Progress will be palpable but uneven. The definition of “high-quality patents” in the FYP combines indicators like the length a patent is maintained for with more obviously political criteria, such as whether the patent has received an official award or whether it is in one of the so called “strategic emerging industries”. Judging by the numbers in the FYP, about 60 percent of current patents would not qualify as “high quality”. And other incentives are not going away immediately – there are still scores of indirect benefits that encourage companies to inflate their IP creativity. Nevertheless, Beijing’s direction of travel is clear.

With patents comes protection

Beijing is committed to giving its IP regulations teeth. Statutory damages were tripled in the amended Patent Law up to 5 million CNY, with the current record compensation (159 million CNY) handed down in February 2021 for stealing a vanillin production process. Administrative enforcement has also improved since the China National IP Administration was set up in 2018 with a stronger remit than its predecessor. A system of dedicated courts was completed in 2019 with the launch of the IP Court directly under the SPC in 2019.

More cases are brought before court. Numbers of newly filed IP cases have been increasing 25 percent per year since 2013, reaching 467,000 in 2020. Digital portals make it easier for IP owners to defend their rights. China’s highest judge pledged to improve the speed, quality and consistency of verdicts in October.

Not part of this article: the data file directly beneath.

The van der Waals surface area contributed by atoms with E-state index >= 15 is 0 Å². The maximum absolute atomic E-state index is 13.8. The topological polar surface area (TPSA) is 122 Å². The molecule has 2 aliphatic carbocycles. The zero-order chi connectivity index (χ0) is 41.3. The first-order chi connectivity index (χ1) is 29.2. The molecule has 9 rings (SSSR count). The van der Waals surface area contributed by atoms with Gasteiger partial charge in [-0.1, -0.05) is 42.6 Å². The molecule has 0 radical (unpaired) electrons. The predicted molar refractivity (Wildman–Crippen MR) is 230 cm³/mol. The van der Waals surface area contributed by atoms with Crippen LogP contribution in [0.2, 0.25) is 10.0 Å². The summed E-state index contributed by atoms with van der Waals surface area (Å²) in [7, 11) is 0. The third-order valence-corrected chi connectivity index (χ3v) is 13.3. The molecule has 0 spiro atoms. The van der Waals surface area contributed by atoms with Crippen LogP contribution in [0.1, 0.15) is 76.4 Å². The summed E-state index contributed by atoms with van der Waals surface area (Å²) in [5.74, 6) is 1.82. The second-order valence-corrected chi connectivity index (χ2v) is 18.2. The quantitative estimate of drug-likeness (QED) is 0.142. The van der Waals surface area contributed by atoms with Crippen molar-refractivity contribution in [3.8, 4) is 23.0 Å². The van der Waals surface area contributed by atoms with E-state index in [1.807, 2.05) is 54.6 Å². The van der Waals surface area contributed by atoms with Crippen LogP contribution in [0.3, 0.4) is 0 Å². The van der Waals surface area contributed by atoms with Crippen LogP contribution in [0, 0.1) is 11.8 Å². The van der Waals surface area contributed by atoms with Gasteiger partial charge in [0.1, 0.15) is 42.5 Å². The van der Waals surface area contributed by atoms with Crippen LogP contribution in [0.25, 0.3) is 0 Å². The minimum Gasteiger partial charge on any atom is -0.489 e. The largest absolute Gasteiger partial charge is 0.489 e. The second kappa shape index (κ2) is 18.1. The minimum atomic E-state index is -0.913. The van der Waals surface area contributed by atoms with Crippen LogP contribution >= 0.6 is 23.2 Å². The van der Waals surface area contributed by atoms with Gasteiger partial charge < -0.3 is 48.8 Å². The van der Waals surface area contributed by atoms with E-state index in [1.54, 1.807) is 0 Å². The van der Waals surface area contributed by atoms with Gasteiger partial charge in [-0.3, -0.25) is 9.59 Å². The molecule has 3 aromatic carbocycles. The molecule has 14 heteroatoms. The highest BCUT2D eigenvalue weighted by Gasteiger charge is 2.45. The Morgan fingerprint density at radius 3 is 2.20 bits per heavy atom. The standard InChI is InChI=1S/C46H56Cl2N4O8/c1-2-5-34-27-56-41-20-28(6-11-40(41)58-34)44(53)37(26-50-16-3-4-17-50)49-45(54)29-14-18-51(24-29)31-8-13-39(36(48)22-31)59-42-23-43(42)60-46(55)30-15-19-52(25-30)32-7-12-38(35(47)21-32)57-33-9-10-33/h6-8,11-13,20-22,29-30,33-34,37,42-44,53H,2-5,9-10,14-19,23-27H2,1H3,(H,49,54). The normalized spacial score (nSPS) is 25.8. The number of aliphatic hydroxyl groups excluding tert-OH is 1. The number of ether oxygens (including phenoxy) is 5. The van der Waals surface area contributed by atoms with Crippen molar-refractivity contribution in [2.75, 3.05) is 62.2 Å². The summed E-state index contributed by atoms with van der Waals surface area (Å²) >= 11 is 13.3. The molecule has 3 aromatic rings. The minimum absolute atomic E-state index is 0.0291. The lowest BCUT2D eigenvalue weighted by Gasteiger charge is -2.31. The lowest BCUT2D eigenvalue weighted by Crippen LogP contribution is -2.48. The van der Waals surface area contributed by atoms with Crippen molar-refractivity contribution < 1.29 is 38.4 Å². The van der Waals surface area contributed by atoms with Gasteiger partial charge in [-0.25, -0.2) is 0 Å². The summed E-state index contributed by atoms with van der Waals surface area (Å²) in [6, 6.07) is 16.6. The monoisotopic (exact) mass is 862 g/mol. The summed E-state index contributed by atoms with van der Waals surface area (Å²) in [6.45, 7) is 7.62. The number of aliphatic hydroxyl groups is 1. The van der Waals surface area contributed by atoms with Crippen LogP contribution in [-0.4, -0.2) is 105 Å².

Protecting foreign firms not a priority

Getting tougher on counterfeiting suits China’s efforts to weed out low-quality producers and create an environment conducive to innovative and global Chinese brands. In the short term, foreign firms are benefitting from the more predictable and consistent IP regime that this entails.

However, in the medium term, foreign firms are at risk of losing ground in key industry sectors, where they have less access to state incentives. For instance, the FYP openly calls for self-developed IP in future tech areas such as biotechnology, artificial intelligence, and quantum communication.

Already, when it is not a clear-cut case of counterfeiting or IP theft, court rulings are less favorable to foreign firms. Especially in disputes around patent usage fees, Chinese courts tend to side with established Chinese brands, such as Huawei. The propensity of the Chinese courts to prioritize conflict resolution tends to work against foreign owners of standard essential patents, who are seen as stirring trouble and abusing their monopoly. For example, in the case between Chinese cellphone maker Oppo and Japan’s Sharp, the IPC ruled in August 2021 that it could set worldwide licensing fees.

More generally, IP policy is part of China’s ambitions to lead worldwide in key technologies. Expect incentives and regulations around patent creation, and protection and commercialization to be fine-tuned continually in coordination with China’s wider science, technology and innovation policy. The resulting mixture of international collaboration and import replacement creates a vibrant but ultimately challenging environment for foreign firms, both in China and the rest of the world.